I like to think that everything we need to know about life comes from easy and true grounds, like Caronte’s eyes.

Caronte walks down the streets of Naples, sure of himself. He knows them very well, but he never ceases to be amazed. He stops in front of the smallest details to rediscover them, like the sight of fresh basil growing on a terrace. Last night, when we met, he never got tired of savouring such a well-known smell. While we walk around the alleys, various graffiti fascinate him. “I’m so glad” he tells me ” being here, being on these streets, chatting about life, makes me full of emotion.”

He has light blue eyes, which are a clear and sharp color combined with a laid back nature. Just like his paintings. A few shades of colour to describe how he is feeling, like the happiness he felt when he was a kid walking ten kilometers down the road to reach his grandmother’s house. His works represent the art of being surprised in front of life, that according to Caronte is best translated by the Neapolitan expression “Ua!

Although he comes from a village near Matera, Italy, he uses with ease and a certain level of confidence, some idioms from our dialect: “It’s that I feel innately Neapolitan because Naples is a city of love and I feed on emotions.” We delve into this concept. He explains to me that his survival depends on emotions. Sometimes it’s a song on the radio, maybe a song which you have always known existed but surprisingly you discover some new words you have never paid attention to, that changes your day. Other times it’s just something simple like watching television. For Caronte, who grew up with just the radio, anytime he watches a tv programme, it’s such a enriching experience on many levels. Most often it’s just chatting with someone that leaves him feeling so rich. “I strongly believe that feeling different types of emotions is important to recognize the value of things. Everything goes, but nothing should go unobserved”.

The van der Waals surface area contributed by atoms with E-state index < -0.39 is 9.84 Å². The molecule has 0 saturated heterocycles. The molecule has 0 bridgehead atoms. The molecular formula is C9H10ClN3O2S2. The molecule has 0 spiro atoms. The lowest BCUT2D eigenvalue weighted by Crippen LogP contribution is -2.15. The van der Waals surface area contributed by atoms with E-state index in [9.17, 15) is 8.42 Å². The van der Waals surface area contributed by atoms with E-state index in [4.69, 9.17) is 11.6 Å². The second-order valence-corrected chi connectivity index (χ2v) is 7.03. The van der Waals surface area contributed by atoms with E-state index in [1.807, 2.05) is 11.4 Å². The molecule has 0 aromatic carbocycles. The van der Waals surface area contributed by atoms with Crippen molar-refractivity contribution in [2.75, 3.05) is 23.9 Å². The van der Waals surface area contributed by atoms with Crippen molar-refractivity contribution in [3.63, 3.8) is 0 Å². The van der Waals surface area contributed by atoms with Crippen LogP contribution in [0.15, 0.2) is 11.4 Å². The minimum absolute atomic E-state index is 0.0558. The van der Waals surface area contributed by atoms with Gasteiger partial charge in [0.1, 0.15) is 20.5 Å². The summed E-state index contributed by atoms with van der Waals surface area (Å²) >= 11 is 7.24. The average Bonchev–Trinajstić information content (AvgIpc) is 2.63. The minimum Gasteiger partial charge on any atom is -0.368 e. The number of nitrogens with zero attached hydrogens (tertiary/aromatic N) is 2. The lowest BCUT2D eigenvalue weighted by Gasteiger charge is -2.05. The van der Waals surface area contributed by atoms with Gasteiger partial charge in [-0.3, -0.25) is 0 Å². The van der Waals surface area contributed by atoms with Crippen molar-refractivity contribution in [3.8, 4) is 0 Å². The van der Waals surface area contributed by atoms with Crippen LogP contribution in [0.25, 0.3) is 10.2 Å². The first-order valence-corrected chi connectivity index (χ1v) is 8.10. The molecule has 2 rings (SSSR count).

Like the watches in the shop front window, in front of which he stops spellbound. Owning a watch during his childhood was a luxury and today he never ceases to pay homage to any window of a watch shop that comes his way by observing it for a few minutes.

We continue walking through the colorful streets, “Order is for modest people”, he tells me. Maybe because chaos tells us more about life, I suppose. Maybe because the smartest people are the ones that adapt to disorder, to everything that cannot be organized or fixed. Who knows. Caronte thinks that smartness goes together with sensitivity, that it consists of interpersonal skills, or better known as empathy, that distinguishes humans from animals and that Neapolitan people are masters of that. “You are people with a rare behavioral elegance.” When I probe him, he adds: “You are never indifferent, you give weight to pain, you give importance to others.”

The first time he came to Naples, was in the 1988, since then he has come back every two or three months or whenever he feels nostalgic. He defines himself as more than a fan, someone who truly empathizes with the city. He tells me about an episode he experienced some years ago. He was in Mergellina, with a severe toothache, after a few minutes he was surrounded by a group of people that tried to help him without having any expertise in the matter. “Just speaking about things makes you feel better. We are relational beings” he comments with conviction.